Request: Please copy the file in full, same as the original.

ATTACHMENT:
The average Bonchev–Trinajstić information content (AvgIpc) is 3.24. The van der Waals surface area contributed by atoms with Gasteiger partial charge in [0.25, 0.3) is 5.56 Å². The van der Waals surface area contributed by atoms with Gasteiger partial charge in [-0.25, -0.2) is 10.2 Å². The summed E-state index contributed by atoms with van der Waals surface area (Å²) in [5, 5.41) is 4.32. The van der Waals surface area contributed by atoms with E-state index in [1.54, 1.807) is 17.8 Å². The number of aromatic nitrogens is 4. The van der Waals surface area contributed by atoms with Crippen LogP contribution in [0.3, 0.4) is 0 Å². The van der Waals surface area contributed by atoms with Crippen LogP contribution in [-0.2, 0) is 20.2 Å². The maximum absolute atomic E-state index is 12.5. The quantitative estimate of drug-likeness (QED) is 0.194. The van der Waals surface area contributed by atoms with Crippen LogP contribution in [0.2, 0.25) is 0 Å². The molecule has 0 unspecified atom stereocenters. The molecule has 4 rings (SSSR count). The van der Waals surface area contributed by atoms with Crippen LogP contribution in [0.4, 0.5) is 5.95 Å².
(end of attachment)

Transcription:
The average Bonchev–Trinajstić information content (AvgIpc) is 3.24. The van der Waals surface area contributed by atoms with Gasteiger partial charge in [0.25, 0.3) is 5.56 Å². The van der Waals surface area contributed by atoms with Gasteiger partial charge in [-0.25, -0.2) is 10.2 Å². The summed E-state index contributed by atoms with van der Waals surface area (Å²) in [5, 5.41) is 4.32. The van der Waals surface area contributed by atoms with E-state index in [1.54, 1.807) is 17.8 Å². The number of aromatic nitrogens is 4. The van der Waals surface area contributed by atoms with Crippen LogP contribution in [0.3, 0.4) is 0 Å². The van der Waals surface area contributed by atoms with Crippen LogP contribution in [-0.2, 0) is 20.2 Å². The maximum absolute atomic E-state index is 12.5. The quantitative estimate of drug-likeness (QED) is 0.194. The van der Waals surface area contributed by atoms with Crippen LogP contribution in [0.2, 0.25) is 0 Å². The molecule has 0 unspecified atom stereocenters. The molecule has 4 rings (SSSR count). The van der Waals surface area contributed by atoms with Crippen LogP contribution in [0.4, 0.5) is 5.95 Å².